Word from the Center: Friday, December 28, 2018
Welcome to “Word from The Center” FRIDAY, a Two-Kingdom, practical reflection on the issues of the day from the Lutheran Center for Religious Liberty. I’m Gregory Seltz. Today’s topic/issue….
The Bladensburg Memorial, Liberty, and a Happy New Year!
This weekend, many will come from all over the country to New York city to watch the ball drop. People will be freely gathering and even packing Times Square to sing, to celebrate, and even to pray for the old to pass away and the new to come. Yvette and I lived in New York the latter part of the 1990’s and we can attest to the energy of the city from Christmas, to New Year’s Eve, and to New Year’s Day. It was a place of challenges and opportunities, and it also had the vitality necessary to take on those issues freely, day after day.
This is the week that we look back so that we can boldly look forward. At times like this then, it is important to remember that the freedoms that make days like December 31st possible always have a price. Many today are happy to celebrate our freedoms. But too many think that our freedoms come only by protest. In reality, they come more often by sacrifice. For example, our parents sacrificed so that many of us could be “free” to pursue our dreams. Many of them worked to pay for school, sacrificing leisure and free time to give usan education so that we could put our freedoms to good use for ourselves and others. And, as the Bladensburg monument reminds us, thousands of our citizens have paid the ultimate sacrifice of giving their lives so that we might be religiously, politically, socially, and economically FREE! During this week, as we look back and look forward, it’s important to know the “why,” not just the “how,” of those who gave so much so that we might be free. And that’s why the attack on the Bladensburg monument is so insidious.
The Bladensburg monument is about the sacrifice of 49 boys of Prince George’s County, Maryland, and the faith and love of the community which remembers them. The families memorialized them with these words:
Educated or not, white or black, rich or poor, their diverse backgrounds mattered little as they died on foreign soil in the final months of the “war to end all wars.” Their bodies were interred under small grave makers, including crosses, in cemeteries far too distant for their families to ever visit.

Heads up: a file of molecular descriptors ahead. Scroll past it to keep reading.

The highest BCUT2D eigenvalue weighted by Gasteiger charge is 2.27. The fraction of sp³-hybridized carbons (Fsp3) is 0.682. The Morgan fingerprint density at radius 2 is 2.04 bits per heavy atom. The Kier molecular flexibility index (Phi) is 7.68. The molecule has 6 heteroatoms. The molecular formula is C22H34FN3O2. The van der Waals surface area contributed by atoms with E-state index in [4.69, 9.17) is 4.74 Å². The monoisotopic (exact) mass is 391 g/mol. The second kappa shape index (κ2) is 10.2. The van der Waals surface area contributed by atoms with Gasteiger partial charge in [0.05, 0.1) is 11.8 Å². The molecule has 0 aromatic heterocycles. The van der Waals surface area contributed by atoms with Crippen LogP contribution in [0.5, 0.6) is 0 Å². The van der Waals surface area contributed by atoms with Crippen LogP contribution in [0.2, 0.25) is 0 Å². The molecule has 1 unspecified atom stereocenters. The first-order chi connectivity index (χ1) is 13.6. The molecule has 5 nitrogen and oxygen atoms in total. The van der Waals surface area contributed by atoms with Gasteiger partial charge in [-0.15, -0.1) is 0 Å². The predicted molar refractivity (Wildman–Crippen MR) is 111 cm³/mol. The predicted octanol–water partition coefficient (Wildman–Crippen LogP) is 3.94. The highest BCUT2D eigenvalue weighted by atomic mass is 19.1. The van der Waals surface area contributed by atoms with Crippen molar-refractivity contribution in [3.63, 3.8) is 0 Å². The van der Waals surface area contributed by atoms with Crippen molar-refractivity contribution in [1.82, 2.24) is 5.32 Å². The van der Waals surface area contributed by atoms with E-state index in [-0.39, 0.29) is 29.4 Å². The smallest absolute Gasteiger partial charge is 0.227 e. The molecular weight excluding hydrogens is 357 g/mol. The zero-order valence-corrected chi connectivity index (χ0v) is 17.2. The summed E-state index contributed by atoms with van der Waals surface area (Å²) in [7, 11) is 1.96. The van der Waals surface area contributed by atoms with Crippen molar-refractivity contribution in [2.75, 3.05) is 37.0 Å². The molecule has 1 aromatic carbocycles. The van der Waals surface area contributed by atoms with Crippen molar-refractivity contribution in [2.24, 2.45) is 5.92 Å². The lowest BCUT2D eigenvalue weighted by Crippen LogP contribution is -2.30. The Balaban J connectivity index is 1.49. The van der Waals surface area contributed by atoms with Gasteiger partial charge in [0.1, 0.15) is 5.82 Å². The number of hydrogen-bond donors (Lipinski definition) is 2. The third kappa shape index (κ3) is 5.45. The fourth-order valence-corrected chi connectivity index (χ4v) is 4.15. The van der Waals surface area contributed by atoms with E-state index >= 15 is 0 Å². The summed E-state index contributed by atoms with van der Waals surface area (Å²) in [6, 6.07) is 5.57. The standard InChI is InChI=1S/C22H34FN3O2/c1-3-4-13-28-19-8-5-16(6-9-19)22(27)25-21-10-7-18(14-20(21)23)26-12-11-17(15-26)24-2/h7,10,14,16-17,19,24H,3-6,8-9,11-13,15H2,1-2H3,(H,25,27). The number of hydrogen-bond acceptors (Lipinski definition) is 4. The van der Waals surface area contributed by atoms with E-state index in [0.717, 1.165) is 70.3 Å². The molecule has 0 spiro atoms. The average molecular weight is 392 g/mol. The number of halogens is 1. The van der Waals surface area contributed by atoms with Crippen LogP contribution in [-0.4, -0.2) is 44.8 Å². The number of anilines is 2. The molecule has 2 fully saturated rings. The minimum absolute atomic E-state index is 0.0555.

In 1925, on PRIVATE PROPERTY, the Bladensburg memorial cross, designed by the Gold Star mothers of the community, was erected to honor the courage, the valor, and the service of those in their community who died in World War 1. Many decades later, the government confiscated the land to erect a highway. Now that the land is government owned, an atheistic-humanist group wants the cross dismantled because it violates their conscience. The evacuation of the religious nature of our history, not the federal establishment of religion, is what the Bladensburg controversy is all about.
This whitewashing of history should trouble all of us, whether we are religious or not. The memorial was meant to honor the valor of the men who sacrificed their lives. Its cross-like form may indeed have been intended to honor their faith and their faith-motivation to fight for the freedoms of others thousands of miles away. So, why is that not “publicly permissible?” Even if our country was not explicitly founded on faith, it surely was founded on the Judeo-Christian principles of the Scriptures that undergird that faith. And, while the government was not to favor one brand of Christianity over another, it surely would not deny the positive and even foundational influences that such a faith had on America’s notions of freedom, life, liberty, and the pursuit of happiness. This monument was originally a community’s testimony to the ultimate sacrifice of their neighbors and friends; it was a snapshot in time, not only about what they did, but how and why they did it. Therefore, the protest against this memorial is a desire to eradicate the fullness of that history, posed insincerely under the guise of the First Amendment’s Establishment Clause.
On this week before the dawning of a New Year, then, it would be good for American citizens, Christians and non, to pause during their celebrations and realize the unique contribution that the Christian faith has made to liberty and life in these United States. And it would be good to remember that the First Amendment was designed to protect religious liberty and its free exercise as a fundamental foundation for liberty, not to silence it or eradicate it from history or the public square of our culture. It’s good to remember this week why Bladensburg, liberty, and a Happy New Year do indeed belong together.